Throughout most of its 33 years of existence, Herbalife has been vexed by a simple question: Is this company really just a pyramid scheme?

It’s incredible, but that question has never been fully answered.

I mean, Herbalife is now a big company with a market cap of more than $6 billion, and earlier this year the Business Journal named Herbalife – once again – as the most profitable public company in all of Los Angeles County. And still we don’t really know if Herbalife is a pyramid.

I used the word “incredible” but it may be more like astounding – pick your own amped-up word – since there have been literally billions of dollars made and lost over the last year by those betting on the question of whether Herbalife is a big pyramid scheme. By savvy and experienced gazillionaires, no less.

Although the pyramid question kept popping up around Herbalife over the years, the whole matter finally seemed to be coming to a head a year ago when hedge fund operator Bill Ackman said he was shorting the stock. He set out a three-hour explanation of why he believed Herbalife was a pyramid scheme. He eventually bet a total of $1 billion or more that Herbalife would collapse.

But some heavyweights came to Herbalife’s defense, notably Carl Icahn and, to a lesser extent, George Soros. “Pshaw,” Icahn essentially said. Ackman just doesn’t understand the multilevel marketing arrangement. Icahn and other investors bet hundreds of millions of dollars by going long on Herbalife’s stock.

Since early this year, Herbalife’s stock has doubled, creating $3 billion in wealth for those who went long on the stock. The shorts have had their heads handed to them. One observer calculated that Ackman alone has lost $400 million, although he remains a resolute anti-Herbalife guy.

This kind of multibillion dollar tug-of-war is something not seen before. And amazingly, it’s lingered over the past year without that simple question – the query that’s at the heart of this fight – having been answered or even addressed in an official way.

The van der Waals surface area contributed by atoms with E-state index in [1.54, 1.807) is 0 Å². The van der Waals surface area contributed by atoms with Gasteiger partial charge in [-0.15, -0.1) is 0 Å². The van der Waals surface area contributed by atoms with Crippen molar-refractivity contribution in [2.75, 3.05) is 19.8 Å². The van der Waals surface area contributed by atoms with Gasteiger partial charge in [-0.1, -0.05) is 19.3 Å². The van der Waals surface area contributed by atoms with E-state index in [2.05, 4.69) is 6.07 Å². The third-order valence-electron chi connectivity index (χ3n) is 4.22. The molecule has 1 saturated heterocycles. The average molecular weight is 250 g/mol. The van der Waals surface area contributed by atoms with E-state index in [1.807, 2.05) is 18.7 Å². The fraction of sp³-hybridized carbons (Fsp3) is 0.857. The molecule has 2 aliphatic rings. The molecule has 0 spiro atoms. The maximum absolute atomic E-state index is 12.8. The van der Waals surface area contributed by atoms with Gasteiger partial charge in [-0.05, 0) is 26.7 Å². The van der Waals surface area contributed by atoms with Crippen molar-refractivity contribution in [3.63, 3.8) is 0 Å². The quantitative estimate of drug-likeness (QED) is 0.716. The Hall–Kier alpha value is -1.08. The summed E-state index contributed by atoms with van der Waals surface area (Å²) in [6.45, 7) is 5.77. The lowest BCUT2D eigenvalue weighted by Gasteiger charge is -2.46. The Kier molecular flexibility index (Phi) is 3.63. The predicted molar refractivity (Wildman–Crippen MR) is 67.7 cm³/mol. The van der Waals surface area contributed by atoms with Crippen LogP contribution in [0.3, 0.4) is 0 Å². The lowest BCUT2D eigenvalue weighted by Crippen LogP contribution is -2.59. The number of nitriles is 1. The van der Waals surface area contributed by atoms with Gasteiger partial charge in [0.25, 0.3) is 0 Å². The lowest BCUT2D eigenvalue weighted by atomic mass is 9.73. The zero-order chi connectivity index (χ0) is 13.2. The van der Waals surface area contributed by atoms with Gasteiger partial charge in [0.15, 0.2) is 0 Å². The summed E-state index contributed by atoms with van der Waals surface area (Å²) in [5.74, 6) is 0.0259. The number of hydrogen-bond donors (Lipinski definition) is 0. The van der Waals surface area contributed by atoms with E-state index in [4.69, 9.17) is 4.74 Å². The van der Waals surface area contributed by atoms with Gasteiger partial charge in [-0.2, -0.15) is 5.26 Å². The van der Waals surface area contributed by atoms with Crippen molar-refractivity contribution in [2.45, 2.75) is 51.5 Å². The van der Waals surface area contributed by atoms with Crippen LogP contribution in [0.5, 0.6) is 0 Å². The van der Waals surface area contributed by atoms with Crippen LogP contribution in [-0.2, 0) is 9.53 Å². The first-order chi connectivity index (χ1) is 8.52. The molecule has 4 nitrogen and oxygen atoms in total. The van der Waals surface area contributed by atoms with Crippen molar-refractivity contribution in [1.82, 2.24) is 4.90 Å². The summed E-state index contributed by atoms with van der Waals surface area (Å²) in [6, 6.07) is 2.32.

That question would disappear if it could be shown that Herbalife’s products are mainly sold to end users for consumption. But critics say that Herbalife can’t make that question go poof because, they claim, Herbalife mainly sells its stuff in bulk to new recruits who aren’t highly motivated to sell products retail but are motivated to sign up new recruits to sell for them. And those new recruits don’t intend to sell retail but intend to sign up new recruits to sell for them. In other words, the critics allege, the whole company is designed not to sell products but to enlist recruits who buy Herbalife’s starter pack of products that sit in their garages. And that makes Herbalife a pyramid, they opine.

But defenders point out that while the churn rate is indeed high – more than 90 percent – and most distributors don’t make much money, that’s just the way multilevel marketing companies tend to work.

(If you want to read some lively and mostly informed essays on both sides of the big question surrounding Herbalife’s legitimacy, go to

But now maybe, just maybe, the pyramid question finally will be answered. There’s a lawsuit wending its way through court and the judge last month allowed the pyramid question to be addressed as part of the case. The suit itself may not have much effect on the company’s fate, but if the outcome goes against Herbalife, it could give federal regulators an impetus to dig in to the question. If the outcome favors Herbalife, it could be one more victory that the company could tout – and a demoralizing defeat for the short sellers.

And, as you can read in the article on page 1 of this issue, Ackman is set to make another big presentation this week. Many of his supporters believe he’ll drop some bombshells of new allegations. If he does so, that could spur regulators to act.

If he fails, well, that would be another defeat for the shorts. Herbalife could ask: What more do you need? We took the heavy hit from Ackman, and we’re the one still standing.

Either way, it’s time to get this simple question answered.

Charles Crumpley is editor of the Business Journal. He can be reached at

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